Welcome‎ > ‎Obstetrics‎ > ‎

Iron Deficiency & Anemia in Pregnancy

Iron Deficiency & Anemia in Pregnancy

 

        During pregnancy, the amount of blood in a woman’s body increases by almost 50%. As the volume of blood increases, so does the need for iron.  Iron is needed to form the red

blood cells, which move oxygen from the lung to the rest of the body.

         Symptoms of low iron or anemia are feeling faint, dizzy, light-headed, fatigued or weak.  You may also appear pale, feel cold, have headaches, shortness of breath, or heart

palpitations.

         Anemia is diagnosed by checking the hemoglobin and hematocrit levels.  Hematocrit is a measurement of the amount of the blood is made up of hemoglobin.  These levels are

checked at the beginning or pregnancy and again in the third trimester.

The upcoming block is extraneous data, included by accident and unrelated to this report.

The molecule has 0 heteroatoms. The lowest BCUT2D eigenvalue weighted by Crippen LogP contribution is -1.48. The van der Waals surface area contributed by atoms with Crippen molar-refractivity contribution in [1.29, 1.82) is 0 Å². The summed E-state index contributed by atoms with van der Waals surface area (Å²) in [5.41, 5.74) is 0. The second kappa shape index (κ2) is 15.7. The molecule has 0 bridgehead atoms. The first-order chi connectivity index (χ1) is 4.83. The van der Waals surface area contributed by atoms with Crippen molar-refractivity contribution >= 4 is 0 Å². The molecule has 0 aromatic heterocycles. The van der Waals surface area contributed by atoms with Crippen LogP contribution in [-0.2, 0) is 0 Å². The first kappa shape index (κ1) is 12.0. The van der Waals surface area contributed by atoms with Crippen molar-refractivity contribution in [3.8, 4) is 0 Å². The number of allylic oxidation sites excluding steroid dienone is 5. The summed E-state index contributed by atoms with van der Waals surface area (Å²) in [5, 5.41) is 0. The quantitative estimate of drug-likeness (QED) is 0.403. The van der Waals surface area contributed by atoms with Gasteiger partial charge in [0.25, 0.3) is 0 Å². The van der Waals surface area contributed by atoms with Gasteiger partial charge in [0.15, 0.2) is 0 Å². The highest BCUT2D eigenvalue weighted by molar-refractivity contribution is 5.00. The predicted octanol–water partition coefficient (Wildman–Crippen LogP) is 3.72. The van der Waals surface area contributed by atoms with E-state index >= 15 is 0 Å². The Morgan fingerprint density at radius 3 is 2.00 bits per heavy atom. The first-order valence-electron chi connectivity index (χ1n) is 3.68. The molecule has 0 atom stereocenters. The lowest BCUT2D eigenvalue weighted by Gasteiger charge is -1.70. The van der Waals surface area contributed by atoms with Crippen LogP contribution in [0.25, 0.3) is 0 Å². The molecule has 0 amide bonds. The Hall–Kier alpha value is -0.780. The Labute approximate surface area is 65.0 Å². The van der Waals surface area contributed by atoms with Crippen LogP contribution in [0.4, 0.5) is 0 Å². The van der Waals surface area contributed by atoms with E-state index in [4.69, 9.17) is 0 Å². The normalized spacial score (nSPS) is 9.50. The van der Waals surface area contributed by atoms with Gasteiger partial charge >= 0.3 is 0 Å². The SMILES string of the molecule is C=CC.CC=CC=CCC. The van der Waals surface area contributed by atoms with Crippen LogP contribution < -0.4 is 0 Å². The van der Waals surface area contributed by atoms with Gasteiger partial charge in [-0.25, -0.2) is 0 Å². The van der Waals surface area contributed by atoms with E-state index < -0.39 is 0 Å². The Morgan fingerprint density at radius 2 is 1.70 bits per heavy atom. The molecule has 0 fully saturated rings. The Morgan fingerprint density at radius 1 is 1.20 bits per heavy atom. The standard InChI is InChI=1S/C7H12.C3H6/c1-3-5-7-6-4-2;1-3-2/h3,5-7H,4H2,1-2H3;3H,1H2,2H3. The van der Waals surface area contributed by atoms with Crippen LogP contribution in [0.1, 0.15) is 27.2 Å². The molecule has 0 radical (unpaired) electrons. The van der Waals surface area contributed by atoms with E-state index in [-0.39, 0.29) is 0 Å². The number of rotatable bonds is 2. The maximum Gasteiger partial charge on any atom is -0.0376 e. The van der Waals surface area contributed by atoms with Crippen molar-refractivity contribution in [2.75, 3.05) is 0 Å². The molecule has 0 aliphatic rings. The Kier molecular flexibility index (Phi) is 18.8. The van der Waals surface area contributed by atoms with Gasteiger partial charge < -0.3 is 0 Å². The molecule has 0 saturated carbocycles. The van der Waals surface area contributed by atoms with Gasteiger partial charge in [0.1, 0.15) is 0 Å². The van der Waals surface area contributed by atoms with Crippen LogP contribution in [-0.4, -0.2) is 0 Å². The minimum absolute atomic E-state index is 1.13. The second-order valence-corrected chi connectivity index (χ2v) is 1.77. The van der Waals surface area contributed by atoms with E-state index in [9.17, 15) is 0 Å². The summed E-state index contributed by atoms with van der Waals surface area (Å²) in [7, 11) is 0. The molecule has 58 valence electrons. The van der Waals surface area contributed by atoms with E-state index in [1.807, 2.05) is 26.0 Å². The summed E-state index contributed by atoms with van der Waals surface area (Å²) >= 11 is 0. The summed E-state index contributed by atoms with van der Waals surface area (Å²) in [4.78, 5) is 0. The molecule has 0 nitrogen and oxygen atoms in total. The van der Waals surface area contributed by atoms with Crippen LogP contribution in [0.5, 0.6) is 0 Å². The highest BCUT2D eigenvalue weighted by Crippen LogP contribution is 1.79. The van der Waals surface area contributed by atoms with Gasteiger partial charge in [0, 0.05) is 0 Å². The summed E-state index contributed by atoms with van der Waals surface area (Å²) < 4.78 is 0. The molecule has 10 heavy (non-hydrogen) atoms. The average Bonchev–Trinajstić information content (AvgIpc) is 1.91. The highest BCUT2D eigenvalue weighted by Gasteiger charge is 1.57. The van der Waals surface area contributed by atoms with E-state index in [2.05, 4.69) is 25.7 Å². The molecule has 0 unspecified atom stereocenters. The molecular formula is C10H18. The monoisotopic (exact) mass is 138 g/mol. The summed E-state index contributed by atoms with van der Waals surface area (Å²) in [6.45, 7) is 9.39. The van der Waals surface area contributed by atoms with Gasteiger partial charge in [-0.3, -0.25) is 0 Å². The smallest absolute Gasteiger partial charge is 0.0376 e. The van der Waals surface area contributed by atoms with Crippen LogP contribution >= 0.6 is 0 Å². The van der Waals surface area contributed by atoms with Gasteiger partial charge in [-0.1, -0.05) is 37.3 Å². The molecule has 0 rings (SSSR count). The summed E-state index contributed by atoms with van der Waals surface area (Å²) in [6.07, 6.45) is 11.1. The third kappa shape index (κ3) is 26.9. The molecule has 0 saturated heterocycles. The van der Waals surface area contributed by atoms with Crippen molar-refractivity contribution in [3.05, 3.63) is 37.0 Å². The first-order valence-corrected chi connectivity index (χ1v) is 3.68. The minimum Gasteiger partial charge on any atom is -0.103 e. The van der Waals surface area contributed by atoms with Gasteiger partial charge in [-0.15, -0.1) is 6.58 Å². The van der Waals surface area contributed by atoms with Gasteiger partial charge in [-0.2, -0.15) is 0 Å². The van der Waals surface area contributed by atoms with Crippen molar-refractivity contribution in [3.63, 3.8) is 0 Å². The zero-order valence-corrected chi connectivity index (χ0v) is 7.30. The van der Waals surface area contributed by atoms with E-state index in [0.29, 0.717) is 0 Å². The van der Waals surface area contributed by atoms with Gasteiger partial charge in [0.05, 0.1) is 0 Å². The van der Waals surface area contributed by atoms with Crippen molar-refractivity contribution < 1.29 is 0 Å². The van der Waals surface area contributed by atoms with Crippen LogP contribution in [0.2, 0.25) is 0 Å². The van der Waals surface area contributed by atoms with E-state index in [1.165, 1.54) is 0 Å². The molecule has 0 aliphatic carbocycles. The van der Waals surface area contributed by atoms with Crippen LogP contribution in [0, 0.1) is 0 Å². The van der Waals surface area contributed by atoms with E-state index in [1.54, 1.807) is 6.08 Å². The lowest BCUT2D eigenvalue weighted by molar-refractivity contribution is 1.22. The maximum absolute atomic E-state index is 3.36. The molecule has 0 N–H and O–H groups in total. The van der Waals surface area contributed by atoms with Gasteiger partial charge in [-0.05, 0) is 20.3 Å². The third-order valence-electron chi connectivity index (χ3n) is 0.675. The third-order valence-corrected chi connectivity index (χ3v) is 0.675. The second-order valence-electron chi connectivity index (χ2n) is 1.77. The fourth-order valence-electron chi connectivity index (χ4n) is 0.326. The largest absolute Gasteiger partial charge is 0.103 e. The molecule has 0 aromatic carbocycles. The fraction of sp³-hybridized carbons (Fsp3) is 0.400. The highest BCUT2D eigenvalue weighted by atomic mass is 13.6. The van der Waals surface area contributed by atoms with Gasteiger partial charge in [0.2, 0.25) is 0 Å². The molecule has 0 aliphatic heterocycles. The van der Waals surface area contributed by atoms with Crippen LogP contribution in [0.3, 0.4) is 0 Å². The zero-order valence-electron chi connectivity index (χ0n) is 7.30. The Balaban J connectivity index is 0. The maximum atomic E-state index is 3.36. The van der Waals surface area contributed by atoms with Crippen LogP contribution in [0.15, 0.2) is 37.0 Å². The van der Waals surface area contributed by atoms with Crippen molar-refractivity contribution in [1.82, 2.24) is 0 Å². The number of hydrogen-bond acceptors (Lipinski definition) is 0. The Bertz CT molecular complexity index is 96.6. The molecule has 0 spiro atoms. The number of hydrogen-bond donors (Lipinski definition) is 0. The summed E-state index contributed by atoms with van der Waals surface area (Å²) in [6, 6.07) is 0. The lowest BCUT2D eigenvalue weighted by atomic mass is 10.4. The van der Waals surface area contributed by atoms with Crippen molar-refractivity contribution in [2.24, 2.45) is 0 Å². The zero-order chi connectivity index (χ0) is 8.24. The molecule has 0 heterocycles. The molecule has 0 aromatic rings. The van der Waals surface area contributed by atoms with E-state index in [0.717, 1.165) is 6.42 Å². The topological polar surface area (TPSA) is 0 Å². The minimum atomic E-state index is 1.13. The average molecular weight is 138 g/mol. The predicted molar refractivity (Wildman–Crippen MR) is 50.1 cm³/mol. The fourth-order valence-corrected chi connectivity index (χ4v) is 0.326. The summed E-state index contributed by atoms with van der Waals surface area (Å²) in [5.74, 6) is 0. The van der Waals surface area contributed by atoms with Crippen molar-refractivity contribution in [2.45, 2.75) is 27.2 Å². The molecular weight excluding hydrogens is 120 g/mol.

If you are diagnosed with anemia, you may need to take a separate supplement of iron every day.  Sometimes these iron supplements can cause constipation so it is important to

drink plenty of fluid and eat foods high in fiber.  Iron can be absorbed better when taken with vitamin C.  You should take supplements on an empty stomach with a glass of water or

orange juice for the best absorption.  Since calcium decreased your ability to absorb iron, you should avoid having milk or other dairy products at the same time as your iron.

        Sometimes, just increasing the amount of iron in your diet may be enough to prevent or treat very mild anemia

 

Sources of Iron in Foods

 

Lean red meats: beef, pork, lamb

Egg yolks

Greens: collard greens, kale, mustard greens, spinach & turnip greens

Veggies: broccoli, asparagus, parsley, artichokes & brussel spouts

Dried fruit: raisins, prunes & apricots

Liver

Turkey or chicken giblets

Mollusks: clams, scallops, & oysters

Beans, lentils, chick peas, & soybeans

Iron fortified cereals & breads, rice or pasta

Comments